Such loss is what Peter referred to in his question to Jesus. His question came after Jesus told a rich young man how to inherit eternal life: “If you would be perfect, go, sell what you possess and give to the poor, and you will have treasure in heaven; and come, follow Me.” As he saw that rich young man go away sorrowful, Peter asks Jesus: “See, we have left everything and followed You. What then will we have?” That question would have rattled around Saul’s mind. And as you experience the loss that following Jesus can bring, it will rattle around yours.

So how does Jesus answer? “Truly, I say to you, in the new world, when the Son of Man will sit on His glorious throne, you who have followed Me will also sit on twelve thrones, judging the twelve tribes of Israel. And everyone who has left houses or brothers or sisters or father or mother or children or lands, for My name’s sake, will receive a hundredfold and will inherit eternal life.” Jesus speaks the promise that comes with following Him. It is made in comparison to what is lost in that enterprise. Even the closest of items that are set aside will be replaced.

For the Twelve and for Saul, what Jesus mentioned was truly the case. There was the loss even of family ties and possessions. Such is the case with martyrs. And as you look around the world at the Church, you can see others losing the same. Through the power of satellite broadcasting, that has been made very evident with your fellow believers in Africa and Asia. Perhaps even some of you or people close to you have felt similar losses. This is what was meant when the Lord spoke concerning Saul: “I will show him how much he must suffer for the sake of My name.”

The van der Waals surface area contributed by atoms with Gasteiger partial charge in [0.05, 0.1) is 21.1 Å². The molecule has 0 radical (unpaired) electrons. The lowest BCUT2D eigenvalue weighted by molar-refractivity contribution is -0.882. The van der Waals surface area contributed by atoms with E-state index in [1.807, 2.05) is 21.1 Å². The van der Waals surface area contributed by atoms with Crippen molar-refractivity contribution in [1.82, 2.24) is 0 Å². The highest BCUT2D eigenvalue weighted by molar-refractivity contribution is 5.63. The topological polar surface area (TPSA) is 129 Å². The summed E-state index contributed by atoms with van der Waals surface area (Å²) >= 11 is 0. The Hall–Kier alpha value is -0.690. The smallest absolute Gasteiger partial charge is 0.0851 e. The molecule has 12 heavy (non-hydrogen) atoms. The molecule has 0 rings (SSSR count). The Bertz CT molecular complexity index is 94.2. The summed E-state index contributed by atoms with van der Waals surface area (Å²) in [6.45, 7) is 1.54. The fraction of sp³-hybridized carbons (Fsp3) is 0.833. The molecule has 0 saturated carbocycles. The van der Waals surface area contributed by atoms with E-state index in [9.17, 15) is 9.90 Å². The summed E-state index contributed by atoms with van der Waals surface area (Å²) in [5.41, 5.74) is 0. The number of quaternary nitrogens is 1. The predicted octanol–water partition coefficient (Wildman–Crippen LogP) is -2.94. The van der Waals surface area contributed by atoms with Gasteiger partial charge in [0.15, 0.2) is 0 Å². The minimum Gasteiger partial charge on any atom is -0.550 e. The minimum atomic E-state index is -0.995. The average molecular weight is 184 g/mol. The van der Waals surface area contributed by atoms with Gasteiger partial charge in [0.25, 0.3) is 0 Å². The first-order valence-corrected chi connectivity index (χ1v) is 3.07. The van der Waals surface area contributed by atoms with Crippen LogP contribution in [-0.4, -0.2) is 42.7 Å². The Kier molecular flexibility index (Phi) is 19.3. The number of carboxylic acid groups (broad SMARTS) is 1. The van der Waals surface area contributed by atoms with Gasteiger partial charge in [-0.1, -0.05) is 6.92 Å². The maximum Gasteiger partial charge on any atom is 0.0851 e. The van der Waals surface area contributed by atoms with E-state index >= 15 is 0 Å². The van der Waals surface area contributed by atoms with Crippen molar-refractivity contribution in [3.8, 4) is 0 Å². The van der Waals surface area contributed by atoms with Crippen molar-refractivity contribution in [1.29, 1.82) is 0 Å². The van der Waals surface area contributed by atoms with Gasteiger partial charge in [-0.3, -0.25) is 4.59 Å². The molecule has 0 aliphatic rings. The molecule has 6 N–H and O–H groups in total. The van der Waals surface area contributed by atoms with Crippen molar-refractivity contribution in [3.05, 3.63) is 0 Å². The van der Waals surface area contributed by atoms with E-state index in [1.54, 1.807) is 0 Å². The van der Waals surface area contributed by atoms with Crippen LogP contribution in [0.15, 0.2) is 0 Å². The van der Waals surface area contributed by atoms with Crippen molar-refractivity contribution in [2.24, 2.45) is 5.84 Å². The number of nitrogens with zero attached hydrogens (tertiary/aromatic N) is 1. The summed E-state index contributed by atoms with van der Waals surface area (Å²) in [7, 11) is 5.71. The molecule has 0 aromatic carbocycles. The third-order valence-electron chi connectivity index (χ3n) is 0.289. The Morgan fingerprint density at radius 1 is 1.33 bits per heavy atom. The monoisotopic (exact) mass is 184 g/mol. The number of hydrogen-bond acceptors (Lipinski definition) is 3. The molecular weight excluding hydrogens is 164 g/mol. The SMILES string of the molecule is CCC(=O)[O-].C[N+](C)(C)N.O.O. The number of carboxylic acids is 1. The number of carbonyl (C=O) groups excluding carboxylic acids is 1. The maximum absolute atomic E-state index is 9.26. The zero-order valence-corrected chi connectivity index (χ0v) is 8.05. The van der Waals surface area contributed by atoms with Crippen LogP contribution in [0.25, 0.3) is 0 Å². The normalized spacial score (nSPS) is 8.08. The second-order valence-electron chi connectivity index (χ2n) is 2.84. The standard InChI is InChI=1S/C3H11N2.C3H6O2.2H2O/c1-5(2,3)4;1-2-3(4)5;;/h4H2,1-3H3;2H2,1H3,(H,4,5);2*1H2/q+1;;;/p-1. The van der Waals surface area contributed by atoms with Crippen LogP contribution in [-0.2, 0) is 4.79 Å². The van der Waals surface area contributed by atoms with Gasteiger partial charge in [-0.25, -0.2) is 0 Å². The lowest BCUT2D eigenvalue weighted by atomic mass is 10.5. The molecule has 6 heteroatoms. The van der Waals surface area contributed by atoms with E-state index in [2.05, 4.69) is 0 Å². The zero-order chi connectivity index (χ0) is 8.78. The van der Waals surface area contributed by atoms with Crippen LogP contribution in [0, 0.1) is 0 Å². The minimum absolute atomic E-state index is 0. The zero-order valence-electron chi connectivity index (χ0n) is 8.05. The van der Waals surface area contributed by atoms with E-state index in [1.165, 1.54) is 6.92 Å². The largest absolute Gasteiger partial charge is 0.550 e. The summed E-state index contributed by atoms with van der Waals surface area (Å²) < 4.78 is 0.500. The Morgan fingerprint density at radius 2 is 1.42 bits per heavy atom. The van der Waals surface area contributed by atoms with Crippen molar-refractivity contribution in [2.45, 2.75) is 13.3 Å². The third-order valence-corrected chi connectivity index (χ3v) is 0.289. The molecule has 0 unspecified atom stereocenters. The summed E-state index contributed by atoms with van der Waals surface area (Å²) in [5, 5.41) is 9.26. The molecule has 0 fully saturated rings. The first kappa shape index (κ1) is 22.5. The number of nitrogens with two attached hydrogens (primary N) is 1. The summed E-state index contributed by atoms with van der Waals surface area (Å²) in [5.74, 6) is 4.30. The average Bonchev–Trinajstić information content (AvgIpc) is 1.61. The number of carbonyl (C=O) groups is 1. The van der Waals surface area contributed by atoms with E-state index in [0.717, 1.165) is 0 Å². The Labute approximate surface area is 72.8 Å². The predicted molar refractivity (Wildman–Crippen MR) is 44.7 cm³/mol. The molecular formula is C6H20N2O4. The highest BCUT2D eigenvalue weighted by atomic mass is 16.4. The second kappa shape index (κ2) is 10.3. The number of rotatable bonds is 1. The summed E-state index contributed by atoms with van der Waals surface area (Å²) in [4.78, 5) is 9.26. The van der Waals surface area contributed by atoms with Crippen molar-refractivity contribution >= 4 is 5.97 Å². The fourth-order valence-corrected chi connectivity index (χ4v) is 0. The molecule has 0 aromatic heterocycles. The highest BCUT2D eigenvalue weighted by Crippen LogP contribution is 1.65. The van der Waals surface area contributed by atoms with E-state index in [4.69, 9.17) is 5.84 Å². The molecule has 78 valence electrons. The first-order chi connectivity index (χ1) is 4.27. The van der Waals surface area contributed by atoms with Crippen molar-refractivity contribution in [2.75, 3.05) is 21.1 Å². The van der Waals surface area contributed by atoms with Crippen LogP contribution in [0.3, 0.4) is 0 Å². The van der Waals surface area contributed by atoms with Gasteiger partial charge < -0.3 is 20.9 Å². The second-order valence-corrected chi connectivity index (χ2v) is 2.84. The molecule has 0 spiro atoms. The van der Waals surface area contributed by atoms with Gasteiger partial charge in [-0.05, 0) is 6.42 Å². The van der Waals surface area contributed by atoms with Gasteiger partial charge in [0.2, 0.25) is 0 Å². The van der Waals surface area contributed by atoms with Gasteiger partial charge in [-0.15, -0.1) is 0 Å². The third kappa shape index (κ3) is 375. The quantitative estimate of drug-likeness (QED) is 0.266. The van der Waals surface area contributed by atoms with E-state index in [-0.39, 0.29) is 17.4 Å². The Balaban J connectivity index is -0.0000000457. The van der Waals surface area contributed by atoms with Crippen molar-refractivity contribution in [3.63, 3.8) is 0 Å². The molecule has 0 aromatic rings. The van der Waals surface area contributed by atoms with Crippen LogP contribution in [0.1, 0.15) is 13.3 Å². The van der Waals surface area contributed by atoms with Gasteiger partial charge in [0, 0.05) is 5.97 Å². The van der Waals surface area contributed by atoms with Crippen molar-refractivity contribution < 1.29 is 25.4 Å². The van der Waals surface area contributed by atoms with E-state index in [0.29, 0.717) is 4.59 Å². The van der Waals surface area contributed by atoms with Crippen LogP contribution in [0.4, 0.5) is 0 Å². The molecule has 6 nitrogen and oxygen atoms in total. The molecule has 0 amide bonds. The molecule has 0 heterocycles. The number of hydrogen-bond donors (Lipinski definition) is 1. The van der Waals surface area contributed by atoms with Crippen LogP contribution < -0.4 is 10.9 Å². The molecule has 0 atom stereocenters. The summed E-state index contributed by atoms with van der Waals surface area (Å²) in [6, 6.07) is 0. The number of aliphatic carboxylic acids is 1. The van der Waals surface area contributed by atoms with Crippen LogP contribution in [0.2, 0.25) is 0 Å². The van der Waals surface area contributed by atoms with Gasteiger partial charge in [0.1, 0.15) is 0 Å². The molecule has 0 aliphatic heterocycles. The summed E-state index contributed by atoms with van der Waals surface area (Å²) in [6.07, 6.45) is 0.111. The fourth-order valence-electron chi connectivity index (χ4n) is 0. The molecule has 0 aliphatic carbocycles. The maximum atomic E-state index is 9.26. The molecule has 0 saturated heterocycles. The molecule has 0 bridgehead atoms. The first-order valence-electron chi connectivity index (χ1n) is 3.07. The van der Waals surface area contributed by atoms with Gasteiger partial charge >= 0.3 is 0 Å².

But the call which Jesus issues establishes the promise of more in return. It isn’t a promise of prosperity. It isn’t a promise of popularity. But it is the promise that the enterprise of following Jesus, of giving up things to be a disciple of Jesus, of renouncing things in order to have Jesus as Lord, will bring great benefit to you. It is a promise of what awaits, “when the Son of Man will sit on His glorious throne.” The promise is to receive eternal life. The promise is to rule when there will be nothing that opposes Jesus and His way.

You have been called to share in this. What will you have? You will have a place with Jesus. You will hold fast to the tradition of God the Father. You will have a life that does not end. You will be rewarded with a status that goes beyond anything that this world can offer. All this is part of the change in life, the conversion, that you have experienced. It is the result of the confession of faith that has been made to be yours as you have received the divine action: that Jesus is the Christ who has redeemed you. It has been revealed for you to see and know, just as it was to Saul. And so you will have what this Crucified and Risen Jesus promised.

+ In the Name of the Father and of the Son and of the Holy Spirit.